Rescuers search for survivors in the Indian Ocean waters following the Sunday boat accident. Only Shakue Mwanati survived the tragedy which claimed the lives of his wife and children. [File, Standard]
The sole survivor of the Lamu boat tragedy has for the first time narrated his heart-rending experience as he watched his entire family drown in the Indian Ocean.
Shakue Kahale Mwanati, his wife, four children, his sister and her three children, a friend’s child and his aunt, Timma Mwenye Ali, were travelling from Kizingitini to Lamu Island when their boat, MV Samaki, capsized on Sunday morning.
Apart from Mr Mwanati, all the other 11 passengers on the boat plus the captain, Mr Mohamed Shamti, died in the accident.
Thursday, Mwanati recounted his five-hour ordeal and struggle to save his family after the vessel was toppled by strong waves at Manda Bruno, off the Lamu mainland.
He said as the vessel capsized, at about 10am, everyone panicked including the captain “who was a very good swimmer but drowned perhaps because he could not muster strength to swim out of fear.
Mwanati, the only person who was wearing a life jacket, held on to six children but they all later drowned one by one in the most painful manner as he watched helplessly.
“I tried to grab my wife and the children but I could not help her. I was however able to get hold of the children and I gave them a rope which I tied around my body,” he told villagers who visited him at Kizingiti Health Centre where he is still receiving treatment.
Mwanati said he acted as an anchor buoy while the children held the rope tightly despite the strong waves that were pushing them away into the deep sea.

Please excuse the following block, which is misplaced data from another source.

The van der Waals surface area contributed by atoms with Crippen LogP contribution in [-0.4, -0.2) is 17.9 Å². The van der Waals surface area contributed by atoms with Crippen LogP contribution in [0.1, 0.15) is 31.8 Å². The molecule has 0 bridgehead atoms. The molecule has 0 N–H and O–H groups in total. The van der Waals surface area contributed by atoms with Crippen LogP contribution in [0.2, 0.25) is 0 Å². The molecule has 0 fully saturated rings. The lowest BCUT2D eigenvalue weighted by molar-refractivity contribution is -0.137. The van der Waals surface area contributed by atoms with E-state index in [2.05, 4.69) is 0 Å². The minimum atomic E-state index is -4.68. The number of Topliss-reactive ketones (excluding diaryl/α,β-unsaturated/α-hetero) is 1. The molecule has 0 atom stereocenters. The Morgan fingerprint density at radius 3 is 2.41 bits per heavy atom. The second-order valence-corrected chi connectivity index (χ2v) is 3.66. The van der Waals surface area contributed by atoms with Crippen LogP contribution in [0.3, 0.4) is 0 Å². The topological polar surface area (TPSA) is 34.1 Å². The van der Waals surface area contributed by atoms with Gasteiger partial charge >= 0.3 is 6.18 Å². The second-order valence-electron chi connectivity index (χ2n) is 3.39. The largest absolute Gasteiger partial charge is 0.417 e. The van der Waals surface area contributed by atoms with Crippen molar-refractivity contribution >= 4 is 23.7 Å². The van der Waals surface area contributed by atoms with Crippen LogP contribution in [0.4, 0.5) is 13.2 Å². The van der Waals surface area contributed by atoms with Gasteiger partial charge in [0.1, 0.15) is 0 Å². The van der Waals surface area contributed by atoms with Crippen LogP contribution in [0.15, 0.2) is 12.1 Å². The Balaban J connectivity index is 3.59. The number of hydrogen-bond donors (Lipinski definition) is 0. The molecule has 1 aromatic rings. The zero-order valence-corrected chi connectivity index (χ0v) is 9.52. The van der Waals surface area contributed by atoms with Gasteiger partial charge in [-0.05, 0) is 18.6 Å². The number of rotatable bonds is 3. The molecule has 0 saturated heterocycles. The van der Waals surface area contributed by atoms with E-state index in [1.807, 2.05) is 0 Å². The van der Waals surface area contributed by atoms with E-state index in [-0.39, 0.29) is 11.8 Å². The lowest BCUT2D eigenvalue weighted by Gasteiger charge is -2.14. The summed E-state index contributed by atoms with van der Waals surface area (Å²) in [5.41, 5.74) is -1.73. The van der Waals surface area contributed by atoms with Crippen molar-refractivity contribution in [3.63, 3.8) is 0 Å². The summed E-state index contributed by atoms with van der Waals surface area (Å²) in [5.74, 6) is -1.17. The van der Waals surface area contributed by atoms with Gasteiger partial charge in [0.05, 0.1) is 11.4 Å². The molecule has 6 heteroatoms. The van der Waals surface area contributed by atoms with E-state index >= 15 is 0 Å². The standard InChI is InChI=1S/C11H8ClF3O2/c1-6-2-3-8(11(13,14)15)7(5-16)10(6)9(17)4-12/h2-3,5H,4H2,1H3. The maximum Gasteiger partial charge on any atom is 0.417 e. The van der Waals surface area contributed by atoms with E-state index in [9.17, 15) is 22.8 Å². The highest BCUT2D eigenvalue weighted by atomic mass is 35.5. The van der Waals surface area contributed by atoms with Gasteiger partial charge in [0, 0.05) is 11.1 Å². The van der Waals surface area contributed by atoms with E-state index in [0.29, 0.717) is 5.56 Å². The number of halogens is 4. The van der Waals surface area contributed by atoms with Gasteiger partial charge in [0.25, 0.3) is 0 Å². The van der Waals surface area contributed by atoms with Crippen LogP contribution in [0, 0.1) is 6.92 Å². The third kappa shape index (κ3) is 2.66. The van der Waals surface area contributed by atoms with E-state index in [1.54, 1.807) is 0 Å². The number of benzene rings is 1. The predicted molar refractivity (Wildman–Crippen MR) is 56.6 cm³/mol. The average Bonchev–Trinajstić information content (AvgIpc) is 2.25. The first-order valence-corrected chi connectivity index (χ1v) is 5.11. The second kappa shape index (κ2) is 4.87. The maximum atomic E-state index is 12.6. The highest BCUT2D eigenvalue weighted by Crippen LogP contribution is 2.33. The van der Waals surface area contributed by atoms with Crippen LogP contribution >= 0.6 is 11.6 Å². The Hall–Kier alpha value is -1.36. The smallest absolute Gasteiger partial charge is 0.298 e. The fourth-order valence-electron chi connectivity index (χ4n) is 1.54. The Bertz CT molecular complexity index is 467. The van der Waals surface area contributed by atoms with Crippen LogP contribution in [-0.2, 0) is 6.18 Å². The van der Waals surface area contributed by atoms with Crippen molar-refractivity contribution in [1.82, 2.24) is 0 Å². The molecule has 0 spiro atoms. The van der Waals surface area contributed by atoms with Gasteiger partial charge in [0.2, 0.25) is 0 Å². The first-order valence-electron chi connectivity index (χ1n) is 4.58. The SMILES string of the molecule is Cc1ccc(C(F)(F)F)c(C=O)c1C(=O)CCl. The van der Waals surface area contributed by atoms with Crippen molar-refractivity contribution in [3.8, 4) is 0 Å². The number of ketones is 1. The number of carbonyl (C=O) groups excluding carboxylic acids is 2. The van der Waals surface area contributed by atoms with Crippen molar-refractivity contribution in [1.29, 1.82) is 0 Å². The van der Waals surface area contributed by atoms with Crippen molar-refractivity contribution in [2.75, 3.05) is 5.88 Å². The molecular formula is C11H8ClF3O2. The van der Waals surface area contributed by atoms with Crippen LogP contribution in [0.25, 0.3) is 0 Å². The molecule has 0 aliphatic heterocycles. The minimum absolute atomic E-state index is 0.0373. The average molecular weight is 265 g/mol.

After about one hour, Mwanati said he saw two Tanga bound boats and tried to raise his hands while screaming for help, but the sailors neither saw them nor heard his cries.
“So I continued to encourage the children that a boat will pass by and rescue us and we go home,” he said.
He also continued to monitor the sun to estimate the time even as the strong currents drifted them from one direction to the other. All this time, the children were screaming from fright.
“I was still with the children even as the strong currents pushed us further East to Asia. At one time the currents turned and started to push us towards the shores but they were not strong enough,” he said, fighting back tears.
It is after four-and-a-half hours, at about 4.30pm, that Mwanati said he started to lead the children in prayers and reciting Quran verses.
“At about 6pm after floating with the children for close to six hours the children got tired and one of the children veered off after he lost grip of the rope. I struggled with the others and brought him back,” narrated Mwanati, who vied for the Lamu East parliamentary seat in the August 8 elections and lost.
But the strong currents continued to sap their energy and at about 6pm the first child let go of the rope and drowned. The second one also drowned after about six minutes later.
“The six children were unable to continue holding and they started to drown one by one as I watched helplessly,” he said.
After the children had drowned, Mwanati started to swim to the shore where he was found exhausted and dejected at Faza Island.
Faza is part of the larger Pate Island but when the tide is high it is cut off and becomes an island itself.
It takes 12 hours for someone travelling on an ordinary engine dhow to Faza Island and two hours for one using a supersonic speedboat.
“I still remember the words my children kept on asking ‘baba hakuna boat inaeza tuokoa?’ (father is there no boat that can rescue us?).”